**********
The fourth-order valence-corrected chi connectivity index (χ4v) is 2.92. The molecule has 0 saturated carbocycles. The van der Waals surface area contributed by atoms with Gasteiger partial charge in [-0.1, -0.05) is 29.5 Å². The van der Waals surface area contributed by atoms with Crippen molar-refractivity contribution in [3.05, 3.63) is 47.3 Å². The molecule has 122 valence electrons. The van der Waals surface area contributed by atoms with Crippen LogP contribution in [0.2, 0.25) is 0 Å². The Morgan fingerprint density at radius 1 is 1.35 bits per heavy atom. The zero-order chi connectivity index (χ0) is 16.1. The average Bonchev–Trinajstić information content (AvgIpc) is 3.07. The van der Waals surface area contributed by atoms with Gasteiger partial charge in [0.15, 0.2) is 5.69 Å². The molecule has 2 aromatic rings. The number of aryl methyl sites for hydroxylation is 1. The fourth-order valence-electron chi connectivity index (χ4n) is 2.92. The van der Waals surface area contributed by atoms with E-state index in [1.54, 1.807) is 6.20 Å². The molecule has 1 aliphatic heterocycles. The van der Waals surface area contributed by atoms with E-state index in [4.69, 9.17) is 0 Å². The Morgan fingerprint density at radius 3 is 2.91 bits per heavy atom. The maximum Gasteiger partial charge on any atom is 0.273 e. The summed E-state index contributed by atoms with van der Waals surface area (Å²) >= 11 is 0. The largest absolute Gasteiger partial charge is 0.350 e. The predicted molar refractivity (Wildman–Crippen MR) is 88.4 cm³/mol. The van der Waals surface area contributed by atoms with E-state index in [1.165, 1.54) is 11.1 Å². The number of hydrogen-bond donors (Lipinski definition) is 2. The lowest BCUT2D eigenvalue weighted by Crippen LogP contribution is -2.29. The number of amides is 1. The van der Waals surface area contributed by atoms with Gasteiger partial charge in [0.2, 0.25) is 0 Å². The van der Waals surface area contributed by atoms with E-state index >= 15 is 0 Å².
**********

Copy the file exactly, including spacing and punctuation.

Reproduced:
The fourth-order valence-corrected chi connectivity index (χ4v) is 2.92. The molecule has 0 saturated carbocycles. The van der Waals surface area contributed by atoms with Gasteiger partial charge in [-0.1, -0.05) is 29.5 Å². The van der Waals surface area contributed by atoms with Crippen molar-refractivity contribution in [3.05, 3.63) is 47.3 Å². The molecule has 122 valence electrons. The van der Waals surface area contributed by atoms with Crippen LogP contribution in [0.2, 0.25) is 0 Å². The Morgan fingerprint density at radius 1 is 1.35 bits per heavy atom. The zero-order chi connectivity index (χ0) is 16.1. The average Bonchev–Trinajstić information content (AvgIpc) is 3.07. The van der Waals surface area contributed by atoms with Gasteiger partial charge in [0.15, 0.2) is 5.69 Å². The molecule has 2 aromatic rings. The number of aryl methyl sites for hydroxylation is 1. The fourth-order valence-electron chi connectivity index (χ4n) is 2.92. The van der Waals surface area contributed by atoms with E-state index in [1.54, 1.807) is 6.20 Å². The molecule has 1 aliphatic heterocycles. The van der Waals surface area contributed by atoms with E-state index in [4.69, 9.17) is 0 Å². The Morgan fingerprint density at radius 3 is 2.91 bits per heavy atom. The maximum Gasteiger partial charge on any atom is 0.273 e. The summed E-state index contributed by atoms with van der Waals surface area (Å²) >= 11 is 0. The largest absolute Gasteiger partial charge is 0.350 e. The predicted molar refractivity (Wildman–Crippen MR) is 88.4 cm³/mol. The van der Waals surface area contributed by atoms with E-state index in [1.165, 1.54) is 11.1 Å². The number of hydrogen-bond donors (Lipinski definition) is 2. The lowest BCUT2D eigenvalue weighted by Crippen LogP contribution is -2.29. The number of amides is 1. The van der Waals surface area contributed by atoms with Gasteiger partial charge in [0.2, 0.25) is 0 Å². The van der Waals surface area contributed by atoms with E-state index >= 15 is 0 Å².